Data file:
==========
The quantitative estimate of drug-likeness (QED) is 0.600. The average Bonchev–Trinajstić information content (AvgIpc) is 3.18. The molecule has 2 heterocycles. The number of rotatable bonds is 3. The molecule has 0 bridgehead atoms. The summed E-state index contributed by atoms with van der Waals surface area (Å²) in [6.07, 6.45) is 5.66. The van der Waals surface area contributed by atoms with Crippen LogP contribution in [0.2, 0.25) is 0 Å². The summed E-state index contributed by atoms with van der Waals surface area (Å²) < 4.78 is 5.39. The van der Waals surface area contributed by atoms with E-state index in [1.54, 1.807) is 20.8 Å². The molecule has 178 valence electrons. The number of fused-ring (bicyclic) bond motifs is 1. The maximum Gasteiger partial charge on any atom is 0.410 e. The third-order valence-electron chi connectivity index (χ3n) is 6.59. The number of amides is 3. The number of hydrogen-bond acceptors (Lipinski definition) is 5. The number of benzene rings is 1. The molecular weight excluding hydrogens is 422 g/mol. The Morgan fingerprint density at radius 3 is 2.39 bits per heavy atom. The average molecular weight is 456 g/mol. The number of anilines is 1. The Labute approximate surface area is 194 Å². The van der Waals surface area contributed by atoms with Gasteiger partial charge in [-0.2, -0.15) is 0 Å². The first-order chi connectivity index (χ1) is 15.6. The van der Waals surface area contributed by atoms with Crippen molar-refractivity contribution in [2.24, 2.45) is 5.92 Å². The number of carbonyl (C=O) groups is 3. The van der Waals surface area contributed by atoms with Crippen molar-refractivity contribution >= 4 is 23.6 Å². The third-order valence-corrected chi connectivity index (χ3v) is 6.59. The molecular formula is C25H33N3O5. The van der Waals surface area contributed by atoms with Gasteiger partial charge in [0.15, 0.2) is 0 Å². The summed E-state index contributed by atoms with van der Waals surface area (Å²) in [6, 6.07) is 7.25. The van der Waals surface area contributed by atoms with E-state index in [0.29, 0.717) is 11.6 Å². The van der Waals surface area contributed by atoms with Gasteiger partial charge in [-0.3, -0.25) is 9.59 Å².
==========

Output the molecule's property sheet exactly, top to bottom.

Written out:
The quantitative estimate of drug-likeness (QED) is 0.600. The average Bonchev–Trinajstić information content (AvgIpc) is 3.18. The molecule has 2 heterocycles. The number of rotatable bonds is 3. The molecule has 0 bridgehead atoms. The summed E-state index contributed by atoms with van der Waals surface area (Å²) in [6.07, 6.45) is 5.66. The van der Waals surface area contributed by atoms with Crippen LogP contribution in [0.2, 0.25) is 0 Å². The summed E-state index contributed by atoms with van der Waals surface area (Å²) < 4.78 is 5.39. The van der Waals surface area contributed by atoms with E-state index in [1.54, 1.807) is 20.8 Å². The molecule has 178 valence electrons. The number of fused-ring (bicyclic) bond motifs is 1. The maximum Gasteiger partial charge on any atom is 0.410 e. The third-order valence-electron chi connectivity index (χ3n) is 6.59. The number of amides is 3. The number of hydrogen-bond acceptors (Lipinski definition) is 5. The number of benzene rings is 1. The molecular weight excluding hydrogens is 422 g/mol. The Morgan fingerprint density at radius 3 is 2.39 bits per heavy atom. The average molecular weight is 456 g/mol. The number of anilines is 1. The Labute approximate surface area is 194 Å². The van der Waals surface area contributed by atoms with Gasteiger partial charge in [-0.2, -0.15) is 0 Å². The first-order chi connectivity index (χ1) is 15.6. The van der Waals surface area contributed by atoms with Crippen molar-refractivity contribution in [2.24, 2.45) is 5.92 Å². The number of carbonyl (C=O) groups is 3. The van der Waals surface area contributed by atoms with Crippen molar-refractivity contribution >= 4 is 23.6 Å². The third-order valence-corrected chi connectivity index (χ3v) is 6.59. The molecular formula is C25H33N3O5. The van der Waals surface area contributed by atoms with Gasteiger partial charge in [0.15, 0.2) is 0 Å². The summed E-state index contributed by atoms with van der Waals surface area (Å²) in [6, 6.07) is 7.25. The van der Waals surface area contributed by atoms with E-state index in [0.29, 0.717) is 11.6 Å². The van der Waals surface area contributed by atoms with Gasteiger partial charge in [-0.3, -0.25) is 9.59 Å².